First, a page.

On the way we drove through Princes Risborough and the up to Bledlow Ridge. All the way catching glimpses of Red Kites, slowly circling above us.
My pawn shop camera doesn't do them justice - the excitement of seeing a glimpse of orangey red as they turn, a flash of white.
These birds were extinct here - killed by the arrogance of aristocrats and their gamekeepers and the selfishness and short-sightedness of farmers.
About 25 years ago they were reintroduced in Wales and Oxfordshire. They have thrived; elegant, beautiful birds.
We saw them wherever we went - above the railway, high above the valleys and around the hills.
I love spring (I missed it this year) and I normally post a picture of a lamb or two. This is more than a bit late - the lambs are getting too big for their own good now.
And then we drove up to Wycombe - home of the Dashwood family, most famously of Sir Francis Dashwood who organised orgies for his friends in 'The Hellfire Club' inside the caves dug into the chalk hills.
We didn't go in the caves but we walked round the church on the top of the hill;
The round ball on top is huge and Sir Francis would hold dinners for his friends sat around a table inside.
You can just about make out a trapdoor in the side of the ball.
From the top you can see the whole Dashwood empire; the long road leads first to West Wycome and then the modern town of High Wycombe.
And here's the mansion surrounded by ornamental gardens while beyond the rich farmland that was the source of the Dashwoods wealth;
Next to the church, locked and barred and lit up at night with spotlights; the family mausoleum;
There is more than a touch of the 'James Bond Villain' about it all. You almost expect a Dashwood to appear holding a white cat.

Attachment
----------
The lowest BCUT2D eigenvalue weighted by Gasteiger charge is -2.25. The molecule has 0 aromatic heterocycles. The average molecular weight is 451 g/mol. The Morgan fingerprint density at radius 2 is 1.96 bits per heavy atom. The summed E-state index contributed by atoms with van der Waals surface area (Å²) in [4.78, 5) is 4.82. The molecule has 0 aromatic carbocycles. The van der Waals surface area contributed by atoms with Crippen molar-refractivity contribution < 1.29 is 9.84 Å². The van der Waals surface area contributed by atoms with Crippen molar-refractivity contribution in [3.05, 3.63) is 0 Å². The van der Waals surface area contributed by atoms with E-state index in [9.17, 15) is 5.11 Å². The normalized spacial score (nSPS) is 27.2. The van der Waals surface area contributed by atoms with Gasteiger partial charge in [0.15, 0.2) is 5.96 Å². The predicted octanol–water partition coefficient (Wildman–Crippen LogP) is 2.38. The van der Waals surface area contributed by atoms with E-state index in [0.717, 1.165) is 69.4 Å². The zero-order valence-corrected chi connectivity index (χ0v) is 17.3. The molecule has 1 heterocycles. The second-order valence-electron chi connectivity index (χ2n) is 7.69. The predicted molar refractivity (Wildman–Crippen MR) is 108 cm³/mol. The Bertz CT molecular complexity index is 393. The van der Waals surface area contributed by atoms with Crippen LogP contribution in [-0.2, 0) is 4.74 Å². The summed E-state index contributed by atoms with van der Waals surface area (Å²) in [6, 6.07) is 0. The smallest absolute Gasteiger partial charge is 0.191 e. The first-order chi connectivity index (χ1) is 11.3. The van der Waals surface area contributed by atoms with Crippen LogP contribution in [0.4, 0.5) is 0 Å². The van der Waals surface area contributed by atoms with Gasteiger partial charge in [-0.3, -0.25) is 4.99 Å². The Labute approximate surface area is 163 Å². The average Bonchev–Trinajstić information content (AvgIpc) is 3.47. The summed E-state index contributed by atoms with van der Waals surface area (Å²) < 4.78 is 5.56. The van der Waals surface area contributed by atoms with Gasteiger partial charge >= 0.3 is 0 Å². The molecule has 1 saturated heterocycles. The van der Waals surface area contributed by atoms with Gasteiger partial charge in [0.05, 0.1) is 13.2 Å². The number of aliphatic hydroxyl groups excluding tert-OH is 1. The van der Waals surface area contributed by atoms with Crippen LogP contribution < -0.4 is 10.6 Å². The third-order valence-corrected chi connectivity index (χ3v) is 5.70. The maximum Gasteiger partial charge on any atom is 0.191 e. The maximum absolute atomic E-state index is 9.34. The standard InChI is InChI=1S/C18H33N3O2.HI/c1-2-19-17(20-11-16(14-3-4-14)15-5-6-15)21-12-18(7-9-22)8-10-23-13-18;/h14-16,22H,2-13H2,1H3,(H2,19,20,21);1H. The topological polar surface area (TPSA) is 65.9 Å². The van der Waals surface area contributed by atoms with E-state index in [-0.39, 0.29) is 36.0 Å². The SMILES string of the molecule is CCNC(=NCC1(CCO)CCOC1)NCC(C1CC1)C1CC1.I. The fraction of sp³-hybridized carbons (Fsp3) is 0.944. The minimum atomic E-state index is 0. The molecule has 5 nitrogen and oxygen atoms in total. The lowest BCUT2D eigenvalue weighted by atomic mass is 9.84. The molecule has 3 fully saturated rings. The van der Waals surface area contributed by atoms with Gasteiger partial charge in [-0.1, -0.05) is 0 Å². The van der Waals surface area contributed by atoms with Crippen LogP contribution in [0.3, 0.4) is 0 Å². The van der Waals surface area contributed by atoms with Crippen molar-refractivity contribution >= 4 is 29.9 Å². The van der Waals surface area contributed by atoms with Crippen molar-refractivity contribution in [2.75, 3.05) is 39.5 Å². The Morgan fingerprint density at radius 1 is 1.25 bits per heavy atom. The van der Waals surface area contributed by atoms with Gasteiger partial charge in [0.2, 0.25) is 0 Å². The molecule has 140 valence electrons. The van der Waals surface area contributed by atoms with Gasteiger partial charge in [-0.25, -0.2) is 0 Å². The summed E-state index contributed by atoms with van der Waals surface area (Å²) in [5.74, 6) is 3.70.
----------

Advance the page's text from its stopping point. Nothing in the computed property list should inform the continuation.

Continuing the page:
Perhaps it was more complicated than that. Amongst Sir Francis Dashwood's circle was 'John Wilkes' an infamous politician and libertine. Member of Parliament for Middlesex, he represented hope for liberals, republicans and working people at a time when no one had a vote except a tiny minority.
Famously, Wilkes was twice expelled from Parliament and three times re-elected by the electors of Middlesex in protest - on one occasion he was carried on the shoulders of a crowd 40,000 strong from Brentford Town hall to Westminster.
As it usually does, it ended badly for Wilkes - his association with the Hellfire Club was only part of the problem.
We drove down the hill and stopped off at West Wycombe; a coaching town with at least four current or former coaching inns along the High Street.
How about these for cobbles worn flat by the iron shod wheels of ancient carriages?
It's charming, an old English village, rescued in the 1920's by The Royal College of the Arts and renovated in 1933 when The National trust took it over for the nation.
And yet, not everything is what it seems. The timber framed houses and inns are the same but more often than not they hide modern businesses and wealthy tenants where once farm labourers lived.
But that's the story all over The Chilterns - different people, different lifestyles. The only place where we caught a local accent was on the railway at Chinnor - and that was because it was a free open day and all the families who would find the entrance charge a struggle to pay came out for a ride on their local train.
It's a process happening in all the desirable parts of the South East and beyond.
But we had a nice day and I was out and about for a whole 7 hours which I normally can't manage unless I'm up at hospital and have to do it.
I probably ought to rename this Blog 'Adventures with a Walking Frame'.
Or then again, perhaps not.
(a don't stop till you drop production)
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